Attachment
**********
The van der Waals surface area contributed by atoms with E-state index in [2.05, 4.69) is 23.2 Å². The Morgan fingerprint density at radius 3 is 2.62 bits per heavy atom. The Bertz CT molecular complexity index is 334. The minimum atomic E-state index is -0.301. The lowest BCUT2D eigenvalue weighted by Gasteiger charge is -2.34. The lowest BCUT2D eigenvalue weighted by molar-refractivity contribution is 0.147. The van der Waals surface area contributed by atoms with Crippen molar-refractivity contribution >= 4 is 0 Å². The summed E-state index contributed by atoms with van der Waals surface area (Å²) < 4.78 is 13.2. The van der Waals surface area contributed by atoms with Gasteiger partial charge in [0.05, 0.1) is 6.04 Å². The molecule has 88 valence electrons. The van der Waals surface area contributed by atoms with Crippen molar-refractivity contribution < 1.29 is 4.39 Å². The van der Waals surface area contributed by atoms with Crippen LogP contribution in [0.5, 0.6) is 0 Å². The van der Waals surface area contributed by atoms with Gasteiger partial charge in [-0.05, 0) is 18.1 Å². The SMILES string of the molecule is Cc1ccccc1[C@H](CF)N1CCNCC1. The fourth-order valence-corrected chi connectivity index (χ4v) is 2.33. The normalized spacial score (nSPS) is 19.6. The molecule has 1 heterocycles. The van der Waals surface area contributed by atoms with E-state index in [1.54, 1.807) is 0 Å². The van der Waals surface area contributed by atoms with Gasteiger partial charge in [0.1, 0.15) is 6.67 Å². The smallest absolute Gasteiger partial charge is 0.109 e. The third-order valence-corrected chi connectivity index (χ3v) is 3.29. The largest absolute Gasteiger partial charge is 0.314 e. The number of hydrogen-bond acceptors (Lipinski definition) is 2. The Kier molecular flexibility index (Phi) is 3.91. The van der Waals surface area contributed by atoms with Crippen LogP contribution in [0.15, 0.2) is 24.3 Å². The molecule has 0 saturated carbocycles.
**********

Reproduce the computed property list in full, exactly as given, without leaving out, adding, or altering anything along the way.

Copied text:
The van der Waals surface area contributed by atoms with E-state index in [2.05, 4.69) is 23.2 Å². The Morgan fingerprint density at radius 3 is 2.62 bits per heavy atom. The Bertz CT molecular complexity index is 334. The minimum atomic E-state index is -0.301. The lowest BCUT2D eigenvalue weighted by Gasteiger charge is -2.34. The lowest BCUT2D eigenvalue weighted by molar-refractivity contribution is 0.147. The van der Waals surface area contributed by atoms with Crippen molar-refractivity contribution >= 4 is 0 Å². The summed E-state index contributed by atoms with van der Waals surface area (Å²) < 4.78 is 13.2. The van der Waals surface area contributed by atoms with Gasteiger partial charge in [0.05, 0.1) is 6.04 Å². The molecule has 88 valence electrons. The van der Waals surface area contributed by atoms with Crippen molar-refractivity contribution < 1.29 is 4.39 Å². The van der Waals surface area contributed by atoms with Crippen LogP contribution in [0.5, 0.6) is 0 Å². The van der Waals surface area contributed by atoms with Gasteiger partial charge in [-0.05, 0) is 18.1 Å². The SMILES string of the molecule is Cc1ccccc1[C@H](CF)N1CCNCC1. The fourth-order valence-corrected chi connectivity index (χ4v) is 2.33. The normalized spacial score (nSPS) is 19.6. The molecule has 1 heterocycles. The van der Waals surface area contributed by atoms with E-state index in [1.54, 1.807) is 0 Å². The van der Waals surface area contributed by atoms with Gasteiger partial charge in [0.1, 0.15) is 6.67 Å². The smallest absolute Gasteiger partial charge is 0.109 e. The third-order valence-corrected chi connectivity index (χ3v) is 3.29. The largest absolute Gasteiger partial charge is 0.314 e. The number of hydrogen-bond acceptors (Lipinski definition) is 2. The Kier molecular flexibility index (Phi) is 3.91. The van der Waals surface area contributed by atoms with Crippen LogP contribution in [0.15, 0.2) is 24.3 Å². The molecule has 0 saturated carbocycles.